Injection technique is used in civil engineering to improve the mechanical and permeability properties of soil, rocks and brick or concrete work.
From a functional point of view, two types of interventions can be identified:
• temporary intervention, to make excavation possible in unstable soil or under water table;
• permanent intervention for the consolidation of foundation soils, the creation of watertight structures, or the structural restoration of brick or concrete works.
From an operating point of view, grouting is divided into loose soil grouting and in rock grouting.
Rock fissure grouting is performed directly into the open borehole. In this case, downstage or upstage methods can be used. In both cases, borehole inclination must be defined depending on the position of soil layers and the direction of discontinuities, so as to affect the highest number of joints or fissures.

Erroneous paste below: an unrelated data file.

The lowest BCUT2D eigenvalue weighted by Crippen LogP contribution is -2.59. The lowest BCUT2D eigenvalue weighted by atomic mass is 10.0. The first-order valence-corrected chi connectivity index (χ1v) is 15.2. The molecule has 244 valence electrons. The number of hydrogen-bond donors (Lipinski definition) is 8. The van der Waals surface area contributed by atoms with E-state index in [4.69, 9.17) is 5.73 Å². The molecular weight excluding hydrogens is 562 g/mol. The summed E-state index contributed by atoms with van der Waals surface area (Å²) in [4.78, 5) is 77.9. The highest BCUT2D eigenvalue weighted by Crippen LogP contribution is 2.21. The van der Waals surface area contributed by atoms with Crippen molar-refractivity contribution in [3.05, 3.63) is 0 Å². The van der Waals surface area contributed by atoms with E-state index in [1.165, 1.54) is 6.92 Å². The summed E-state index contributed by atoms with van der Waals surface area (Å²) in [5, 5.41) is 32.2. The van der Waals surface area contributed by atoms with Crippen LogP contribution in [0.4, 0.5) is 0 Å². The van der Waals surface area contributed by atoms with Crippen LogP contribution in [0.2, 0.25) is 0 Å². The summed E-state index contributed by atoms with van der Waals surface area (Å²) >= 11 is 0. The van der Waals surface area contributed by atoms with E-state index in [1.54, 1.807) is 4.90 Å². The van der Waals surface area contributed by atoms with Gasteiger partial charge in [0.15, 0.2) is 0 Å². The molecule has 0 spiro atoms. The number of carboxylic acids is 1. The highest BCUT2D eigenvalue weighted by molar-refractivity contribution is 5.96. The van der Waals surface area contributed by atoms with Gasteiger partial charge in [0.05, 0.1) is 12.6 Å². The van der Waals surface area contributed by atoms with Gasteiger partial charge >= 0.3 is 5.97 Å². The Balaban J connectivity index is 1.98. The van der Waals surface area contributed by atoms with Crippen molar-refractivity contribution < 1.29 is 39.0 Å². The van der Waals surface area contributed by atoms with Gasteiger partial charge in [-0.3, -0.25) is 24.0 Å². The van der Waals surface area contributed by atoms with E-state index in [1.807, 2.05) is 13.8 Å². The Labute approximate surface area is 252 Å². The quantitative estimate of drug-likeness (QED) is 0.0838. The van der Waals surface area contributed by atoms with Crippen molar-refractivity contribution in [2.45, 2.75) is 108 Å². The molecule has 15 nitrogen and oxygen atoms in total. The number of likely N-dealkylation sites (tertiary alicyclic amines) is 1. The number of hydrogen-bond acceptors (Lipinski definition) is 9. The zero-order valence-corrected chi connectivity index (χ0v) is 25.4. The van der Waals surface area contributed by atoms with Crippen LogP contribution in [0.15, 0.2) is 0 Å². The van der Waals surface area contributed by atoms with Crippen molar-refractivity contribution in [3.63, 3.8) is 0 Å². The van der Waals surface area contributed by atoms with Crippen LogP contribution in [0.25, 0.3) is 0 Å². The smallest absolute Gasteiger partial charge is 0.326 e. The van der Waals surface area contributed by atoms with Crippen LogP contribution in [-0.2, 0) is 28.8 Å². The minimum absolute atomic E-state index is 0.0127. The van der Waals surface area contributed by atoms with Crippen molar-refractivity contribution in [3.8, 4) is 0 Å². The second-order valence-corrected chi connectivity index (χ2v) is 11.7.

Grouting in weathered rocks or loose soil can be performed by using tubes fitted with check valves, which are driven into the ground after drilling. The valves are usually rubber sleeves that cover lengths of the tube featuring holes: they inflate under pressure and force the grout through the holes preventing it from flowing back.
Cement-based grouts are usually the choice for rock formations or loose coarse-grained soils. Cement grouts can be stabilized by means of prehydrated bentonite, whereas they are made less cohesive and more fluid by adding special formulations and deflocculating-fluidifying additives (MISTRA grouts). There is evidence in literature that successful grouting depends in the first place on the size of the solid particles of the injected grout compared to the dimensions of the gaps or rock fissures to be injected.